Like the film itself, this review of WALL-E will be short on words — for two reasons. One, the plot is so interesting to watch unfold that I don’t want to give too much of it away. And two, after nine amazing films we’re to the point now where there isn’t much left to say about how good Pixar is. They make it look so easy. But it obviously can’t be or everyone else would be making them this good — and no one is even close to Pixar’s level.
|If you want to see a wonderful film,
these are the droids you’re looking for.
WALL-E is the last of his kind, a trash-compacting robot left behind on Earth to clean things up after the humans have abandoned the planet. During centuries of solitude he has developed a distinctly not-to-code personality. He does his job, but is very curious about a lot of the things he finds in the piles of garbage. He’s become a collector. And a fan of musical theatre! One day Earth is visited by a space ship that drops off another robot in search of something. And it only takes a moment for WALL-E to be smitten.
As I’ve already mentioned, at this point there can be no question that Pixar is the best at what they do. So let’s just take it as given that the animation is superb (and it is), that the story is strong and tight (no question), and that the characters are not only charming but well fleshed out (as always, of course). With that out of the way, there is still more that makes WALL-E unique, even among Pixar’s other films.
First off is an uncommon problem necessitated by the story. By making the protagonists of the film robots who don’t speak much more than their names and then giving the bulk of the film’s running time over to them, you’ve got to find another way to get the story across. Credit the decision to bring in sound designer Ben Burtt with almost single handedly making this film the masterpiece many are already calling it. Best known for his work on the Star Wars films, Burtt gives, not only life, but heart and soul to WALL-E. Without which no one would even care about what happens to the characters in the film. It would not be a surprise to me to see the Sound Editing and Mixing Oscars heading to Emeryville next year.
Another special problem the film faces is the story itself, or more precisely, how to tell it. Luckily the writers stayed away from the idea of a narrator or voice over. And, except in a few small cases, they didn’t fill the film with characters reading a book, or watching a video, or flashbacks. Instead, in what turns out to be a very moving idea, the film’s story is moved along by how the people (and robots) WALL-E meets are touched by the encounter.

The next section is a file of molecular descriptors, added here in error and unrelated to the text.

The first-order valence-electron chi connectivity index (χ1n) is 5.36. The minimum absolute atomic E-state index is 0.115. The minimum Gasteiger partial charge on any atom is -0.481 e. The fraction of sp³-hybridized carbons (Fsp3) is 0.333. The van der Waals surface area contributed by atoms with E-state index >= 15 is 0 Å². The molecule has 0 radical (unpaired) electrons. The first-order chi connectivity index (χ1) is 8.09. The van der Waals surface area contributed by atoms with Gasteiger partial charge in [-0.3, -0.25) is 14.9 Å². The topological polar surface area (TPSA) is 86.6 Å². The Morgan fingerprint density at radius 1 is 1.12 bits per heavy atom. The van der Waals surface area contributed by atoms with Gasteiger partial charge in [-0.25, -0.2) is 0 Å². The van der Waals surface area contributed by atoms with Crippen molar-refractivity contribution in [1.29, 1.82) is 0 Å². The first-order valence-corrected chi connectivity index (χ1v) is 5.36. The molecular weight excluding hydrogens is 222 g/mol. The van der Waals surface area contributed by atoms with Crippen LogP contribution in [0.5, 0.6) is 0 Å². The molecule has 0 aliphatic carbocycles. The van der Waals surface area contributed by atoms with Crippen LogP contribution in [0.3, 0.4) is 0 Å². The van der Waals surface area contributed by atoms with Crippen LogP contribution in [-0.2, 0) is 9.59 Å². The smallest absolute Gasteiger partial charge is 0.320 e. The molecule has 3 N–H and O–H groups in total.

While message movies have become all the rage in Hollywood lately, writer and director Andrew Stanton claims there is no intentional moral in the film: “Everything we do is in service to the story”. That may or may not be the case, but either way this film is the model on how to add a message if you must do it. Again, I don’t want to give any plot away. But suffice it to say instead of cramming it down your throat like Happy Feet, any message in WALL-E is seamlessly weaved into the fabric of the story there for the taking for those that want it. And for those that just want to enjoy the ride there is no pressure to take anything out of it other than a great time at the movies.
|You’re looking swell WALL-E, I can tell WALL-E
You’re still glowin’, you’re still crowin’ you’re still goin’ strong!
An aspect of the film I’d like to point out for special note is the film’s score. Thomas Newman does a spectacular job of setting the right mood for each scene. Whether it is a desolate landscape on Earth, a ride through space, or even a “first date” — the score moves easily from the orchestral to the computer-sounding to even some retro-pop. Pixar soundtracks are becoming some of the finest and fun-est to listen to on their own outside the film.
Okay, not everything is perfect. But it almost seems like nitpicking to point them out! The voice acting in the film, while completely serviceable, is nothing special. Having a real person playing the BnL CEO seems very out of place considering other human characters shown are animated. And a subplot with some damaged robots seems very unnecessary and almost tacked on for the kids. But none of this takes anything away from the film in the least.
While I enjoyed Pixar’s Ratatouille more, WALL-E is a much more unique and non-tradtional animated film. It seems like too many studios today feel like they have to make movies that are hip and popular. WALL-E shows that if you have the talent and the will you don’t have to be afraid of making a film that is different. And those differences are what makes this film so wonderful.
June 27, 2008
directed by Andrew Stanton